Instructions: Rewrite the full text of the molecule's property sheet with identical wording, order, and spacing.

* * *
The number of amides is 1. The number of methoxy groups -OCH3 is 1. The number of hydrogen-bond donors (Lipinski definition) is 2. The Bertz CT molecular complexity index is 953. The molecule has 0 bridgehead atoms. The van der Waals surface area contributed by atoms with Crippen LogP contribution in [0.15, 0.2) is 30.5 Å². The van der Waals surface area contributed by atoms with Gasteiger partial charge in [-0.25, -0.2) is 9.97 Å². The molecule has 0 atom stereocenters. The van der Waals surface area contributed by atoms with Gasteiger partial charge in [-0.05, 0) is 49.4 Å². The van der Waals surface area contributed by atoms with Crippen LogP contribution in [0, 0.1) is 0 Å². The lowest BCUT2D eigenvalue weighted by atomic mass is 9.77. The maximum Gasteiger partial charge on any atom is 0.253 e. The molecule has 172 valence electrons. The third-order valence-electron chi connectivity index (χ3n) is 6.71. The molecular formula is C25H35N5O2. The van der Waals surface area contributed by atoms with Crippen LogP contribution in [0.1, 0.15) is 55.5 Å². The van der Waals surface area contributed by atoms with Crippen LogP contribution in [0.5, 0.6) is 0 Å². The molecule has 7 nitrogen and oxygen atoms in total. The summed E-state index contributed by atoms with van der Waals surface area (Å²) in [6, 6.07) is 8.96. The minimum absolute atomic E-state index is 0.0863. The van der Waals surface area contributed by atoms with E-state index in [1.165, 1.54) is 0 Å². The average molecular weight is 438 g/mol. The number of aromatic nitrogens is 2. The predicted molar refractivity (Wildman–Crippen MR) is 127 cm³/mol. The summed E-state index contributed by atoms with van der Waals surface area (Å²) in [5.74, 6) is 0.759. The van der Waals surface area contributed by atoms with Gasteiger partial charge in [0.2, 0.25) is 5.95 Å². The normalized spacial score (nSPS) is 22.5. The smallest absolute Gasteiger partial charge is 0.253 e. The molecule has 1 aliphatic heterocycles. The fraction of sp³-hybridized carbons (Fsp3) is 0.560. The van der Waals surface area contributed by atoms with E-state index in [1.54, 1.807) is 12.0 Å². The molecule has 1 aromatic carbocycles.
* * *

The number of amides is 1. The number of methoxy groups -OCH3 is 1. The number of hydrogen-bond donors (Lipinski definition) is 2. The Bertz CT molecular complexity index is 953. The molecule has 0 bridgehead atoms. The van der Waals surface area contributed by atoms with Crippen LogP contribution in [0.15, 0.2) is 30.5 Å². The van der Waals surface area contributed by atoms with Gasteiger partial charge in [-0.25, -0.2) is 9.97 Å². The molecule has 0 atom stereocenters. The van der Waals surface area contributed by atoms with Gasteiger partial charge in [-0.05, 0) is 49.4 Å². The van der Waals surface area contributed by atoms with Crippen LogP contribution in [0, 0.1) is 0 Å². The lowest BCUT2D eigenvalue weighted by atomic mass is 9.77. The maximum Gasteiger partial charge on any atom is 0.253 e. The molecule has 172 valence electrons. The third-order valence-electron chi connectivity index (χ3n) is 6.71. The molecular formula is C25H35N5O2. The van der Waals surface area contributed by atoms with Crippen LogP contribution in [0.1, 0.15) is 55.5 Å². The van der Waals surface area contributed by atoms with Crippen LogP contribution in [0.5, 0.6) is 0 Å². The molecule has 7 nitrogen and oxygen atoms in total. The summed E-state index contributed by atoms with van der Waals surface area (Å²) in [6, 6.07) is 8.96. The minimum absolute atomic E-state index is 0.0863. The van der Waals surface area contributed by atoms with E-state index in [1.165, 1.54) is 0 Å². The average molecular weight is 438 g/mol. The number of aromatic nitrogens is 2. The predicted molar refractivity (Wildman–Crippen MR) is 127 cm³/mol. The summed E-state index contributed by atoms with van der Waals surface area (Å²) in [5.74, 6) is 0.759. The van der Waals surface area contributed by atoms with Gasteiger partial charge in [0.2, 0.25) is 5.95 Å². The normalized spacial score (nSPS) is 22.5. The smallest absolute Gasteiger partial charge is 0.253 e. The molecule has 1 aliphatic heterocycles. The fraction of sp³-hybridized carbons (Fsp3) is 0.560. The van der Waals surface area contributed by atoms with E-state index in [1.54, 1.807) is 12.0 Å². The molecule has 1 aromatic carbocycles.